Among Canadians over the age of 55, about 74 percent agree with the idea that “although times are tough, I am very hopeful for the future of Canada,” compared to only 57 percent of Canadians aged 18 to 34, according to the poll.

The poll also shows that in the wake of the COVID-19 pandemic, which has now rolled into its third year, younger Canadians are also much less open to the idea of helping others than older Canadians.

Adult Canadians under 35 are much more likely to agree that it’s the government’s job to help people, rather than their own responsibility, with 42 percent agreeing with that sentiment compared to 27 percent of Canadians over the age of 55.

Ninety-one percent of older Canadians agree that wearing a mask to help vulnerable people is not too much to ask, compared to just 69 percent of Canadians under the age of 35.

In one of the largest disparities by age, 60 percent of adult Canadians under the age of 35 agree that they’d like to help others, but first need to help themselves. Only 34 percent of Canadians over the age of 55 agree with that statement.

Fifty-three percent of Canadians aged 18 to 34 also say they no longer feel connected to their community or society compared to 39 percent of Canadians over the age of 55.

While Poilievre has tried to strike a balance between reflecting and echoing the anxiety of Canadians and offering a competing, positive vision, there is an effort underway to infuse the conservative movement with more undiluted optimism.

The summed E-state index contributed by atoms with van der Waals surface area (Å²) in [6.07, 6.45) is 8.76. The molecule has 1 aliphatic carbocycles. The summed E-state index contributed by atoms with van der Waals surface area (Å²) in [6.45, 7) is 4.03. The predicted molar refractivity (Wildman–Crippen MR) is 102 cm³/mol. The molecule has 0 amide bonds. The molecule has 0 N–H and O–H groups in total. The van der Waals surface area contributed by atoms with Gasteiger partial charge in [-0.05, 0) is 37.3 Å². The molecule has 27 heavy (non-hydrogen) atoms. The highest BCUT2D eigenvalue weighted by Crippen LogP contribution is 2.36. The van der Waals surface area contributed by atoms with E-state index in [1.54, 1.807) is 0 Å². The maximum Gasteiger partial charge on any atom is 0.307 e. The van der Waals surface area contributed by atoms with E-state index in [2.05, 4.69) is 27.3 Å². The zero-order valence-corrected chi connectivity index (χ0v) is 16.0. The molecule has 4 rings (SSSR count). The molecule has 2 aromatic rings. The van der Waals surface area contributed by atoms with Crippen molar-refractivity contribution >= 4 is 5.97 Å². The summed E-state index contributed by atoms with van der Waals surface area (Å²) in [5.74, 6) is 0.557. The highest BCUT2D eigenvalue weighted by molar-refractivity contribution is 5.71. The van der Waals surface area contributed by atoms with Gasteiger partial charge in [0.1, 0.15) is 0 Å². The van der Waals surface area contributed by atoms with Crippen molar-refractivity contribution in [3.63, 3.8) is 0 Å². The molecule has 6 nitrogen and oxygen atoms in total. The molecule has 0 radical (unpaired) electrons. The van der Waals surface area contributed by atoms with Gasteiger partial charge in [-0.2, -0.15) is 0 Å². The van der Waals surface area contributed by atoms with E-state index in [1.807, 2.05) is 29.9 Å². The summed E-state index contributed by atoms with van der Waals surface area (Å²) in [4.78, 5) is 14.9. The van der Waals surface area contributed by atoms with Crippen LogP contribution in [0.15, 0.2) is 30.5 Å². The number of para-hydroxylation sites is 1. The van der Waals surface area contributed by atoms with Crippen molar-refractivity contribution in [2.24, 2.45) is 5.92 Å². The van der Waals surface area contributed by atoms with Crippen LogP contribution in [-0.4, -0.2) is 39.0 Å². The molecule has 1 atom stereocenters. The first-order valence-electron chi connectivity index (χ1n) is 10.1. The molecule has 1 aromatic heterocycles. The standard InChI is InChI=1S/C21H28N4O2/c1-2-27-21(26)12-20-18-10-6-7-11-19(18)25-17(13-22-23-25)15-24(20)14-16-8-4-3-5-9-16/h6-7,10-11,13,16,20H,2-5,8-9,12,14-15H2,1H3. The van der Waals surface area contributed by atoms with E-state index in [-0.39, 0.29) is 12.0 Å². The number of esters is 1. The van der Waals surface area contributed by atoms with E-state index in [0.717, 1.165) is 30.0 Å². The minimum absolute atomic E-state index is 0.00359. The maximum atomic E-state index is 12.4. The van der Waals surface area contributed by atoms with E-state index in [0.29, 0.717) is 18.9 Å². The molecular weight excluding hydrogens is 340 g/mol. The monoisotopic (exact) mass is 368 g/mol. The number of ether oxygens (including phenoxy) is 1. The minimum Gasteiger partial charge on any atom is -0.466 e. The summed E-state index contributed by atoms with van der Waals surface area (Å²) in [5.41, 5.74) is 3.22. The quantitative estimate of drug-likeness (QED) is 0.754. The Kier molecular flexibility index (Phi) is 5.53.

A monthly discussion, produced by the Canada Strong and Free Network and hosted by CSFN president Jamil Jivani and Toronto entrepreneurs and Hub contributors Matt and Chris Spoke, called the Canadian Optimists aims to bring positive ideas and ambition into Canadian politics.

The first guest, Ontario Labour Minister Monte McNaughton, said it should be a natural fit for his own party and ideological allies across the country.

“I believe fundamentally we are the movement of optimism and we should never cede that to other parties, whether it’s any other party provincially or across Canada,” said McNaughton.

Because conservatism is so often a reaction to progressive ideas and policies, it can easily slide into pessimism, but McNaughton said it’s important to work against that impulse.

McNaughton has drawn praise for his work as labour minister in Ontario, which has sometimes been a diversion from conventional conservatism. He has reached out to blue collar union leaders and drawn some surprising union endorsements for his party in this year’s Ontario election, and he has proposed a “bill of rights” for gig workers.

McNaughton’s quest for blue collar workers has been sometimes portrayed as part of a broader ideological realignment in Canada, where professional class voters lean Left, while blue collar Canadians increasingly vote Conservative.

At the Canadian Optimists discussion, Matt Spoke said he wants to see the energy of entrepreneurship take hold in the country in order to solve big problems, like economic stagnation and climate change.

“What excites me about the world of entrepreneurship is a mentality of ambition, optimism, and vision for the future,” said Matt Spoke.

“The more we can take that and translate it into the way that we talk about political ideas and topics, and start to talk tactically about how we translate that into action, particularly within the conservative movement, I think there’s a lot of reason to be optimistic about the future of Canada,” he said.

McNaughton differentiated between Canadians being optimistic about the fate of the country and being optimistic about their ability to change it.

“So as conservatives, we need to talk about long-term projects, the long-term (health) of our provinces or country. And this idea of building, I think, is really one that we can all rally behind,” said McNaughton.

This survey was conducted with LEO, Leger’s online panel. If you want your voice to be heard, you can join the LEO panel today.